Great post by Steve Gilliard on why the "big" blogs (Atrios, Sullivan, etc.) are becoming more popular than established opinion journals, and more successful than sites from the dot-com era. It is relevant to our upcoming panel discussion on blogging and the arts not for its discussion of the profitability of blogs--though there's more to say on that--but rather what makes them "work" as a vehicle for content delivery where the dot-com sites failed and where print journalism seems lagging. Much that he says feels right in the art context, although no clear leader is emerging the way the bloggers he mentions dominate political discussion. That's probably just as well--art would be better served by a network of micro-specialized blogs and a few aggregator sites, as opposed to some uber-critic who had the power to influence careers and sales. It was very disturbing to move to NY almost 10 years ago and discover that NY Times critic Roberta Smith had the ability to sell out shows, and that she and Jerry Saltz were perceived to be the only game in town in terms of an artist's or gallery's financial success. The last thing we should want is a blogger with that kind of influence. As for selling ads, it seems to be working for political blogs to give the writers the autonomy to say whatever the fuck they want, but the same would not be the case with art-related blogs. Galleries don't have much to spend and expect some return on their investment. It's not just about "eyeballs."
well its still about eyeballs to an extent, if you can show a potential advertiser that you have a large upscale readership it could be valuable outside the traditional gallery/magazine revenue model. ive seen the occassional movie pop up on blog ads. no reason an art blog couldnt attract those advertisers assuming it had a sustantial readership. now if you need gallery ads to confer legitimacy on your endeavor thats something else.
i've been toying with the idea of a for-profit art blog. perhaps we can discuss tmw. don't really want to spread the idea far and wide yet as i think it's fairly novel and would like to be the one to strike first. :-)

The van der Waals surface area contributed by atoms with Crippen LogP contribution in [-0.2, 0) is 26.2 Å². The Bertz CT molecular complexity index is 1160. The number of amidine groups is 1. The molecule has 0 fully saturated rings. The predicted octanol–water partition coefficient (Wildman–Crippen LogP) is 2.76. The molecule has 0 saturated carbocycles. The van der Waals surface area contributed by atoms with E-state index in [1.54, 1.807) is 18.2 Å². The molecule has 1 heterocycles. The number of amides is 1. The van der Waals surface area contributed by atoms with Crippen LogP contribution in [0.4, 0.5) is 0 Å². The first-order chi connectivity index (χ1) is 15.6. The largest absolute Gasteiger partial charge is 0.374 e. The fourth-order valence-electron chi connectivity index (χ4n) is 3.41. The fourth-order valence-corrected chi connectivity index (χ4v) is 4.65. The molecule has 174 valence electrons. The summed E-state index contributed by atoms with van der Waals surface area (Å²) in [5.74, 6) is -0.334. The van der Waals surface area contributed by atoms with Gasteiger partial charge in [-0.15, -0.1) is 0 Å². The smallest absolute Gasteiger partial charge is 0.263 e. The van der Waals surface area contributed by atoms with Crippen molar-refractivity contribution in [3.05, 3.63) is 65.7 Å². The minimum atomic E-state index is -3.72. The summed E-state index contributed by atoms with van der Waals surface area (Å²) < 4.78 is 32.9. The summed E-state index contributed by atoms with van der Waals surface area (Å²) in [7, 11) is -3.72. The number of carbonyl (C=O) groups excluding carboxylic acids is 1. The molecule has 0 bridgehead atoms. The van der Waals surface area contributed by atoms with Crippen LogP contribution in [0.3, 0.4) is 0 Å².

"i've been toying with the idea of a for-profit art blog" ... yeah me too. But the more I think about it, the more I think that if I was getting paid to do this, I'd rather be editing an online magazine and paying writers. Blog-style makes sense when you don't have obligations to anyone. Getting paid makes sense when you are providing a service. The problem with getting paid isn't about owing your sponsors content, its the opposite: owing your readers some form of objectivity ... which is pretty near impossible when its just one voice all the time.
Blog-style makes sense when you don't have obligations to anyone. Getting paid makes sense when you are providing a service.
Dave, I know what you are saying and you are right, of course. I would say the same to someone who I thought was doing good work that I wanted to see more of (as with both Tom and TWHID). But I don't think you can just toss off all responsibility onto the market. For one thing, getting paid to write, whether you have readers or not, requires lots of boring complicated effort that isn't writing. If only the cheques just appeared in the mailbox in direct proportion to your popularity! I know there's lots of cross-over between "providing a service" and writing without "obligations to anyone." My distinction is personal, I guess, but if I was getting paid to write my blog it would be written differently. I'd be thinking more about what artists I represent and why. I'd be careful to maintain a balance between information and entertainment. I'd be delivering something to the readers that I hope has value for them, rather than pursuing my own tangential and byzantine trains of thought, readers be damned. I'd probably post a lot less dorky animation. It would likely be a much much better blog, as a matter of fact. But I just know for me if I were to start thinking about it on those kinds of terms, I might as well be doing a magazine, not a blog.
i dont mean to be crass but who are you to judge what is valuable or interesting to others. thats what the market is for. as a writer or editor you can try to use your past experience to create content that you think others may find valuable but ultimately the consumer will decide with its pocketbook.
"i dont mean to be crass but who are you to judge what is valuable or interesting to others." ... good point. But there is a certain amount of self-editing that happens no matter what, this is just a matter of degree.
i tried to qualify my statement about what is valuable by drawing a distinction between the critical use of the term and its purely economic sense. obviously, i think somethings value resides mostly in its utility or quality, but its value as a commodity isnt necessarily bound to its intrinsic worth.